Considering a HELOC or a reverse mortgage? This guide demystifies the heloc vs reverse mortgage dilemma by comparing key differences and helping you determine the right fit for leveraging your home equity.

Reverse Mortgage vs Home equity loan (or Home Equity Line of Credit) overview:

  • HELOCs offer flexibility for homeowners to access up to 65%-80% of their home’s appraised value, with variable interest rates and the requirement of interest payments during the draw period followed by principal repayment.

  • Reverse mortgages allow homeowners aged 62 or older to convert their home equity into cash without monthly payments until the home is sold or the owner moves out or passes away, but this decreases home equity and increases debt over time.

  • Choosing between a HELOC and a reverse mortgage depends on personal financial situations and goals, with HELOCs suitable for short-term financing and preserving inheritance, while reverse mortgages provide long-term income without monthly repayments but with implications for estate value.

Understanding Home Equity Solutions: HELOC and Reverse Mortgage

A home on a hill provides equity for home owners to consider a HELOC or reverse mortgage

Leverage the equity in your home with a HELOC or reverse mortgage

HELOC and reverse mortgages are two prominent ways for homeowners to utilize their accrued home equity in Canada while continuing to live in their homes. A Home Equity Line of Credit (HELOC) is a revolving credit facility that allows homeowners to borrow, repay, and reborrow up to a set limit, offering access to up to 65% of the home’s appraised value minus the mortgage balance. For those seeking on-demand access to their home equity, the flexibility of home equity lines, such as a HELOC, makes it an appealing choice.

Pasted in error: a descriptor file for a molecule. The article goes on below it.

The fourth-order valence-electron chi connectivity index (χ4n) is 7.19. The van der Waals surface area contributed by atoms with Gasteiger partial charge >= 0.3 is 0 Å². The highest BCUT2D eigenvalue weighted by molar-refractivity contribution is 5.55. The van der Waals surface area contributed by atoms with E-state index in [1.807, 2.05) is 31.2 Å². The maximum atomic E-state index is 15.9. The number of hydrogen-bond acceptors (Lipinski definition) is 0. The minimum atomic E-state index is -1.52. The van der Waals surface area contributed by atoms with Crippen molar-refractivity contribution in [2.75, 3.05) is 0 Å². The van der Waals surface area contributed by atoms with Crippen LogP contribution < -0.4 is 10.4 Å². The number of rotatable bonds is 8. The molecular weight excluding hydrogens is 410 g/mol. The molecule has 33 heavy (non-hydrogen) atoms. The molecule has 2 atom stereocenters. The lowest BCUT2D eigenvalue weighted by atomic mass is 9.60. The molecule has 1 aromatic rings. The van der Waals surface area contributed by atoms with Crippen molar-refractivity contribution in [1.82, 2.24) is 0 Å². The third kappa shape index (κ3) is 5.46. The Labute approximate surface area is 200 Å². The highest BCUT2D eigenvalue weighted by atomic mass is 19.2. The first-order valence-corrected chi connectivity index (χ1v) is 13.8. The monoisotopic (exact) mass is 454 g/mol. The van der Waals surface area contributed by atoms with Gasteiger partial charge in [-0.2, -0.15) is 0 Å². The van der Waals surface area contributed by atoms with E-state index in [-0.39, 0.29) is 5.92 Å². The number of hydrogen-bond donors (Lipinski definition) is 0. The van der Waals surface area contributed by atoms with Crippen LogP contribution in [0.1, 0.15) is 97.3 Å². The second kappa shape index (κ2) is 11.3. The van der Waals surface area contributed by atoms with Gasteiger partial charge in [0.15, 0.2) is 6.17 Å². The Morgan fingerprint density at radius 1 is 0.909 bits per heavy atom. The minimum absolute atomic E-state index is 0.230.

On the other hand, reverse mortgages offer a unique solution for Canadian homeowners aged 55 or older with considerable equity in their primary residence. For a more in-depth review of reverse mortgages, see our Reverse Mortgage Guide.

A reverse mortgage loan provides an opportunity to convert that equity into cash without monthly mortgage payments until the homeowner sells the house, moves out, or passes away. The homeowner can receive funds as a lump sum payment, or in set installments.

These funds can be used to pay for:

  1. Property taxes

  2. Keep up with cost of living expenses due to inflation

  3. Renovate the home for accessibility so you can stay in your family home